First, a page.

Bay Area vocalist Sandy Cressman dives into lesser-known styles of Brazilian music on her upcoming album, Entre Amigos — a community affair, including her trombonist husband Jeff (Santana), Seattle-based pianist Jovino Santos Neto, bossa-nova veteran Antonio Adolfo, and a host of other well-known musicians of the genre.
Most of the 10 tunes breeze along as any Brazilian-jazz record might. For the average listener, it’s hard to pick out differences in the various styles and genres available, from samba jazz to frevo and maracatu, São Paulo to Northeast.
That is, until the ballad of “Nossa História (Our Story).” The sad song rises and falls on Cressman’s plaintive voice, heightened and accompanied only by guitar. The song is a collaborative, Nascimentian duet with guitarist Ian Faquini, a musician originally born in Brazil and raised in Berkeley.
“Deixa O Amor Florescer (Let Love Flourish)” also contains the sad, mournful stringed accompaniment underneath Cressman’s brighter vocals on a medium-fast tempo and the sharp shake of horns with the stab of percussion. Cressman’s eldest daughter Natalie, a New York trombonist and vocalist, wrote the horn arrangements, with tenor saxophonist Harvey Wainapel pumping wistful melodies.
“Não Me Acorde Não (Don’t Wake Me)” jumps quick, charming with clever, limerick-y, lyrical turns and shot with a boss big band of horns straddling the fire. Cressman’s easy chemistry with Brazilian big band leader Spok is evident here. A few horn players from the saxophonist’s fun, fantasmic Spok Frevo Orquestra participated in this romp. Spok arranged the piece, which was recorded with his band in Recife, the capital of Brazil’s northeastern state of Pernambuco.
A longtime fan of post-bossa, Rio-centric Brazilian music from artists such as Gilberto Gil, Milton Nascimento, and Hermeto Pascoal, Cressman investigated other styles of this culturally rich country for this new record.
The 20-plus-year veteran and founder of the popular band Homenagem Brasileira put her own lyrical spin in both English and Portuguese on 10 of the original compositions.
“For a long while I concentrated on mining the treasures in the existing Brazilian music repertoire,” Cressman explained in a press release from Terri Hinte. “But at a certain point, I started writing and asking people to collaborate, and 'Entre Amigos' collects many of these amazing connections.”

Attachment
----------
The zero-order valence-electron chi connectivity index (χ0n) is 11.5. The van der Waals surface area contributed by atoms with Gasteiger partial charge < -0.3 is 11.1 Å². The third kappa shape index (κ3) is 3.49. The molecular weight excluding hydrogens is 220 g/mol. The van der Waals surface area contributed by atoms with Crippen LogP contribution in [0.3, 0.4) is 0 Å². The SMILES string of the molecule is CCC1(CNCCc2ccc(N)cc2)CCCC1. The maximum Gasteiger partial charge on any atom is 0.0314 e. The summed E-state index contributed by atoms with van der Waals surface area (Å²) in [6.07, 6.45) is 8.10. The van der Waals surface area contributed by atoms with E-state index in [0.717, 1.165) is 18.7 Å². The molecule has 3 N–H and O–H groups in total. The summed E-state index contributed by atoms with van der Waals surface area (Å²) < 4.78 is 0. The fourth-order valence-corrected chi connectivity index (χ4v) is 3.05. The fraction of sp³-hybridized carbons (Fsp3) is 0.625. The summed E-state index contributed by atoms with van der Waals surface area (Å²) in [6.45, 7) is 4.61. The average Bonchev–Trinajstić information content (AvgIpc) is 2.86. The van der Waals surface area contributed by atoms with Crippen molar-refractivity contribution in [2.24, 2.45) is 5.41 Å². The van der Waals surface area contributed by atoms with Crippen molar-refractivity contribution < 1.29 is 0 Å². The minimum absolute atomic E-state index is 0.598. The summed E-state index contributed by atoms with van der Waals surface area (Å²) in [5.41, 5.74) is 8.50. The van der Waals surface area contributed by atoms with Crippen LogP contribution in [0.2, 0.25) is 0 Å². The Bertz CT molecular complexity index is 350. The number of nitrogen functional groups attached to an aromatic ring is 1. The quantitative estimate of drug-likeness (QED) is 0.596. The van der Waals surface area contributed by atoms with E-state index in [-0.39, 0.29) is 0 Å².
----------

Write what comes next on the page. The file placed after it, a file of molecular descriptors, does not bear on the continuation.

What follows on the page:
Scheduled for a Feb. 3 release date on her Cressman Music label, the album marks her first return to the recording studio since Brasil—Sempre no Coração, a 2005 release of popular Brazilian covers (Música popular brasileira).
Cressman makes her Brazilian songwriting debut, lyricizing every instrumental on the album, plus contributing two tracks of her own, “Ela É” and “Não Me Acorde Não.”
“Ela É” enjoyed a distinctive Santana connection. Cressman’s husband and Santana’s rhythm section from 2010, along with 2001 Modern Drummer Hall of Famer Dennis Chambers, recorded the tune in Germany.
“I’m thrilled that my musical horizons are widening,” she added. “For many years I was very Rio-centric, focused on bossa nova, samba, and Brazilian jazz. This record has São Paulo samba jazz, Northeastern rhythms frevo and maracatu. I keep meeting these people who have different areas of expertise and knowledge, and it’s so inspiring and invigorating to be involved in the creation of these songs.”
The people she’s met and collaborated with for this new album represent the cream of the crop of Brazilian music: hot, new Brazilian-American guitarist Ian Faquini (“Nossa História,” “Deixa a Amor Florescer”), pianist/composer Jovino Santos Neto (“Para Hermeto”), Latin Grammy-winning pianist Antonio Adolfo (“Eu Vou Lembrar”), and Dani and Debora Gurgel (“Como Eu Quero Cantar”) from São Paulo’s samba-jazz community.
Sandy Cressman will go on a mini-West Coast tour for Entre Amigos. Dates include Armando’s in Martinez, Calif. March 25, Rockwood Music Hall Stage 3, N.Y. April 12, the Blue Note in Napa, Calif. May 7, and Piedmont Piano Company in Oakland July 2.